It may seem like summer has just begun, but the beginning of the next school year is just around the corner! This can be a hectic time of year, so to help ease the transition from the easy-going world of summer to the bustle of academia, here are a few back to school tips for parents.
1. Familiarize yourself with the new environment.
Most schools host an open house night where you can check out the building and meet the new teachers. If your child is switching buildings, such as from elementary to middle school, this is especially important. Touring the building with your child will help put them at ease and make their surroundings familiar when the first day of school rolls around. Also, meeting your child’s new teacher will help alleviate the fear kids tend to have about encountering a mean teacher. If the building is the same as the one your child had last year, have them give you a tour so they can refresh their memory on where everything is.
2. Go shopping.
Getting school supplies is, of course, an important part of preparing to go back to school. However, instead of snagging a few notebooks while doing your grocery shopping, make the trip a big to-do. Get your child excited to look at school supplies. You can even consider letting him or her splurge on a particular item they love, like a colorful binder or an interesting art supply. Let your child use supplies he or she may be unfamiliar with, like a protractor, so he or she will feel comfortable using them in the classroom when the time comes.
3. Get organized.
Once you pick out all your child’s school supplies, make a plan to keep everything organized. Those new pencils won’t help your child if he or she can’t find them. Additionally, your child may want to choose his or her own day planner to help keep track of upcoming assignments and projects. There are even interesting technological edges your child can take advantage of to stay organized. The app MyHomework is a good one for tracking due dates and storing a class schedule.
4. Steer clear of pop quizzes.
While summer learning is very important, the last stretch of summer vacation should not be laden with quizzes on what children learned in school the previous year. This can cause stress, as the child is more likely to be reminded of what he or she has forgotten over the summer than he or she is to remember what topics were learned last year. If your child is enrolled in an enrichment program, he or she should be right on track when he or she goes back to school, so you can avoid unnecessarily burdening him or her with that anxiety.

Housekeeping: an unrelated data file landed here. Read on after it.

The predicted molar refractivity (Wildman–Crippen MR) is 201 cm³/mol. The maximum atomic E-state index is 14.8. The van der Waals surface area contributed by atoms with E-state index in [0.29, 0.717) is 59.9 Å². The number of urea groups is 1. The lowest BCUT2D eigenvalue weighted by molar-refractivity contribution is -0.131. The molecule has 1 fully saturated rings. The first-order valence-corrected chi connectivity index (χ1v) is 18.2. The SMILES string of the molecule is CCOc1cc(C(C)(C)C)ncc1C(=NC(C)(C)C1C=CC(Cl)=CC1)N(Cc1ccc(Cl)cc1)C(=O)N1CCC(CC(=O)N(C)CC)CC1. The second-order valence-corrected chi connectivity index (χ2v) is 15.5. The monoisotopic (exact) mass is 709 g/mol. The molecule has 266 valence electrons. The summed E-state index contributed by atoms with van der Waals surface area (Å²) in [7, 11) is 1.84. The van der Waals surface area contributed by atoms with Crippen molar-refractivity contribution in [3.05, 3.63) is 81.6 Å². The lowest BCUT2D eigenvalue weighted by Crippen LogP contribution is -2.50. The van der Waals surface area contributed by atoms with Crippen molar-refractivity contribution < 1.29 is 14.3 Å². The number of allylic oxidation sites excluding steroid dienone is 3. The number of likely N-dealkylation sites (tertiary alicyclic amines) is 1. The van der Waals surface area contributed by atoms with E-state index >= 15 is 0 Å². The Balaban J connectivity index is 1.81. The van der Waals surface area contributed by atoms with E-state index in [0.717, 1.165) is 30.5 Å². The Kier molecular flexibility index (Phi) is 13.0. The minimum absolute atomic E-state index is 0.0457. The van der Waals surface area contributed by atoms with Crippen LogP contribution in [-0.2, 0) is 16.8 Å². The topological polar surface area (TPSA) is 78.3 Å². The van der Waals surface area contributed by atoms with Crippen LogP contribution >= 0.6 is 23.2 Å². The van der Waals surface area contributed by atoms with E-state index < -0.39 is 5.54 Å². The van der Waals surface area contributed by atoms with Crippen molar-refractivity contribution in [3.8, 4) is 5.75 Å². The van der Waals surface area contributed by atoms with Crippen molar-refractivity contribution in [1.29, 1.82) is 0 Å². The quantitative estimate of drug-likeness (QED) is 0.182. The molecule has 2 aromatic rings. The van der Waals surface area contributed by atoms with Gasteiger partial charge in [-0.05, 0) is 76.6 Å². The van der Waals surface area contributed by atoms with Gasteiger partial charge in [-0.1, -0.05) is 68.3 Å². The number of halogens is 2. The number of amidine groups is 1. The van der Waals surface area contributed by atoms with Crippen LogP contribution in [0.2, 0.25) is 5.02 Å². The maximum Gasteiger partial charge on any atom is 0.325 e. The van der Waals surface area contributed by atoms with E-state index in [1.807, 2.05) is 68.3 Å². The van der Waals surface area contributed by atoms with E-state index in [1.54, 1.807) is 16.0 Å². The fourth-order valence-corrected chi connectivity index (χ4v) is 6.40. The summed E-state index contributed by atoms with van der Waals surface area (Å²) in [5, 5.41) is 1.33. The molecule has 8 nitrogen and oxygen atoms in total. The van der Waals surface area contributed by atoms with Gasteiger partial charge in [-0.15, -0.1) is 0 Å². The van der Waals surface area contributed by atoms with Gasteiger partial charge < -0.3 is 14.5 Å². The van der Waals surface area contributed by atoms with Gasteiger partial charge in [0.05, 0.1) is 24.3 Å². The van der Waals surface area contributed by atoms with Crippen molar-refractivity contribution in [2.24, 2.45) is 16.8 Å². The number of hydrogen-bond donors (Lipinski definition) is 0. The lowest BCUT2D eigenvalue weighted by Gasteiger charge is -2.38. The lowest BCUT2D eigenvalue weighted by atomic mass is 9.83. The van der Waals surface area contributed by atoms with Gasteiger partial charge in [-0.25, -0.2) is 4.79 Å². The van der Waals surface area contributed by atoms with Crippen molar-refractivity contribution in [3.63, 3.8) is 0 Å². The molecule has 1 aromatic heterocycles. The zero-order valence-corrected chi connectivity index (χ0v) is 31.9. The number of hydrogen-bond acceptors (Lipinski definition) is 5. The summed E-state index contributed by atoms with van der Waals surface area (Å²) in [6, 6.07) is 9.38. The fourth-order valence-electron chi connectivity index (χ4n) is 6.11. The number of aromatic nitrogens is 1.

5. Do something educational.
Instead of a “pop quiz” to help your child get back in the swing of things, do something fun and educational like a trip to the zoo or a local museum. This is a gentle way of reminding your child how it feels to be in a learning-centric environment without wearing him or her out before they go back to school. Alternatively, you can encourage your child to read a book to help foster an eagerness to learn.
6. Ease into the new schedule.
For some, summer means staying up late with the long days and taking advantage of the lack of school by sleeping in. Because of the laid back structure of summer, it can be tough for a kid to quickly transition into his or her normal practice when it’s time to go back to school. A good way to get around this is by asking the child to slowly start going to bed and waking up earlier and earlier until they are back on a more normal schedule. For younger kids, you may even want to set an alarm for their school time and run through a typical morning, so he or she knows how much time they need to get from his or her bed to the bus stop.
7. Consider how routines will change.
The sleeping schedule is likely not the only routine change, although it may be one of the more drastic ones. Kids may be allowed to make more choices about how they spend their free time during summer. During the school year, however, your child’s time will be much more structured out of necessity. It is a good idea to discuss this with your child before it is implemented so he or she is aware of what is coming. Certain changes, such as a limitation on screen time, will probably not go over well with many children if they have no warning of the change.
8. Consider after-school activities.
If your work schedule prohibits you from providing care for your child immediately after he or she leaves school, now is a good time to begin the process of interviewing after-school sitters or care providers. You may also want to consider looking into a hiring a tutor to help boost your child’s confidence in weaker areas.
9. Think about health.
This is also a good time to schedule your child’s annual physical. This will give you peace of mind about your child’s health before he or she begins a new school year, and if your child plans to participate in any sports, a recent physical is often required. Additionally, you can start to plan how you will provide your child with healthy lunches throughout the year, either through a packed lunch or the school’s provision.
10. End on a fun note!
With all the changes your child will be experiencing throughout the end of summer and beginning of the school year, it’s always a good idea to end summer on a fun note. After gathering school supplies, touring a museum, nudging the routine, and visiting the doctor, make the last thing your child does for the summer something fun. Think about that one thing he or she has been begging you to do all summer, and let him or her do it. This helps your child have fun despite the structure that is rapidly approaching. Additionally, when their new teacher asks him or her if he or she did anything fun over the summer, your child will know exactly what to say!
How are you preparing for the new school year? Have you found any crucial back to school tips that are missing from this list? If so, let us know!
Author: Victoria Kerns, Teacher and Editor at MathWizard, Inc.